By May Domingo, November 18 2020—
Behind layers of minerals, moss and overpaint, a mural depicting sexuality and religion was rediscovered in Massa Marittima, Italy. Dr. George Ferzoco, a professor in the University of Calgary’s Department of Classics and Religion, partnered with the Calgary Public Library to explore religion in ways that go beyond witchcraft and eroticism.
Ferzoco provided a webinar with the hope of enlightening any and all people who were interested in the mural’s capturing of sexuality in the Medieval Ages.
The webinar began with the quote, “the medium is the message,” a famous saying by Canadian philosopher Marshall McLuhan. Ferzoco spoke about the importance of word-of-mouth and how it impacts how people understand and process information.
“People read what they want to see,” Ferzoco said as he referred to The Beatles conspiracy theory in 1966. Hence, murals were placed in obvious places as the artists’ or commissioners’ way of encouraging people to talk about art and the representations within it.
With this intention, Ferzoco virtually brought the audience to Massa Marittima, a small Italian town just south of Tuscany. From 1225–1335 this town was its own republic and was ruled by its own people. It had a plaza, a church, a police station, a town hall, a market and a Bishop’s palace. However, the most important location was the town water fountain.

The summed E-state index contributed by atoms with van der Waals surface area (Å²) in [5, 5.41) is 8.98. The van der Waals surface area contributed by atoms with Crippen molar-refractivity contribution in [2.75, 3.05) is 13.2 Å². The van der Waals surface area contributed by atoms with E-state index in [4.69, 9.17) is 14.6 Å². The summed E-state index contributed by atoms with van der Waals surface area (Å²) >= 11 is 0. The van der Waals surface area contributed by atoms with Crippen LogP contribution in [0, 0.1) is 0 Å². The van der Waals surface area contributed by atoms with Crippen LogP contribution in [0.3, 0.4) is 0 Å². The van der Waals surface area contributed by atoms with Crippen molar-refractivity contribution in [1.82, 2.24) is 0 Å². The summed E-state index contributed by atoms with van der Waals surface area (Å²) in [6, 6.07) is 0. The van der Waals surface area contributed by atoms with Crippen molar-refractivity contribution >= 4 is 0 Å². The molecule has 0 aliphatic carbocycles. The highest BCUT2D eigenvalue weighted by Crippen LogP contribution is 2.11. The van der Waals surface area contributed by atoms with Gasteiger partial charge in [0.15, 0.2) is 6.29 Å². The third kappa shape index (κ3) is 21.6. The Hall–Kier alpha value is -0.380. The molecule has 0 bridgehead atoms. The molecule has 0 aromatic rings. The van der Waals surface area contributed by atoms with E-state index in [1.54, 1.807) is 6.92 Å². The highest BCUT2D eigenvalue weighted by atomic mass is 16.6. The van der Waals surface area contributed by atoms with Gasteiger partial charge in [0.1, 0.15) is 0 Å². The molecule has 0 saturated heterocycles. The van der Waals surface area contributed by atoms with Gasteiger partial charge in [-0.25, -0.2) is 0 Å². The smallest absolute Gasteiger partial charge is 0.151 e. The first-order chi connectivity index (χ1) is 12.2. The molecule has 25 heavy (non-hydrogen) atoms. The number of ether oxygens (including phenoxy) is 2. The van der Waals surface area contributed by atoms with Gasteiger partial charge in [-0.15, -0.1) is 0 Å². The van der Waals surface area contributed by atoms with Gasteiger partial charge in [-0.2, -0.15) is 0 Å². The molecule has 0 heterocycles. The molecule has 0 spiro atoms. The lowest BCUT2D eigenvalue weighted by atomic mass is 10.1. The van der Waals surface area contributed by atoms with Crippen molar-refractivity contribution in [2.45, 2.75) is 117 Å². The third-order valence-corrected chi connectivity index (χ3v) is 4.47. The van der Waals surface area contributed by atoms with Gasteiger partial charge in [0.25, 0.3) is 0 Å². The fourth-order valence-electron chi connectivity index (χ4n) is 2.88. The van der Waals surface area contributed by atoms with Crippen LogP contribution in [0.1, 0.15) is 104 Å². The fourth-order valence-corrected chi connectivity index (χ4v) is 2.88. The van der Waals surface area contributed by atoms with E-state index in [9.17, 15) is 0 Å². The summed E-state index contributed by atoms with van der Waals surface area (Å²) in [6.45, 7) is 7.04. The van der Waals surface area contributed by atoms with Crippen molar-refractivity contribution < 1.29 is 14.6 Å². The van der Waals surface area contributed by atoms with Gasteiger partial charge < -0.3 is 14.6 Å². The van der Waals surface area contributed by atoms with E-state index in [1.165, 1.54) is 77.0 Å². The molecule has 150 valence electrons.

It was important for a town to protect their fountain as it provided a natural resource and was used for sanitation and agriculture. Therefore, to besiege a town, the water source was often conquered first and foremost. As well, a mural beside a water fountain was a great way to spread a government’s message subtly. Everyday, a member of each family, specifically women, would go out to collect water for the day. These women might start talking about the mural and eventually spread word about the image.
It took about 600 years for this special water fountain to be rediscovered. What made it special was the symbolism portrayed on a seemingly ordinary seven-foot mural. Painted behind the town fountain was a large tree surrounded by black birds and eight women. Many named it the Tree of Fertility.
Upon closer examination, viewers will notice that male genitalia is sprouting from the tree branches. Ferzoco remarked that art portraying human genitalia was an acceptable thing in this period. Our predecessors did not see this to be obscene. Most towns even have male genitalia sculptures as a welcome greeting for travellers.
The professor proposed that the mural is possibly detailing that fertility surrounds us.
“You’ve got water that gives life, you’ve got this primordial image of a tree that gives fruit, and of course the penis, which is one of the things that biologically gives life as well.”
However, this 13th Century mural provides more context aside from simply fertility. The black birds flying above the women are noted to be eagles, a symbol of the Holy Roman Emperor. The importance of this symbol lies in the historical context that Ferzoco explained during the webinar.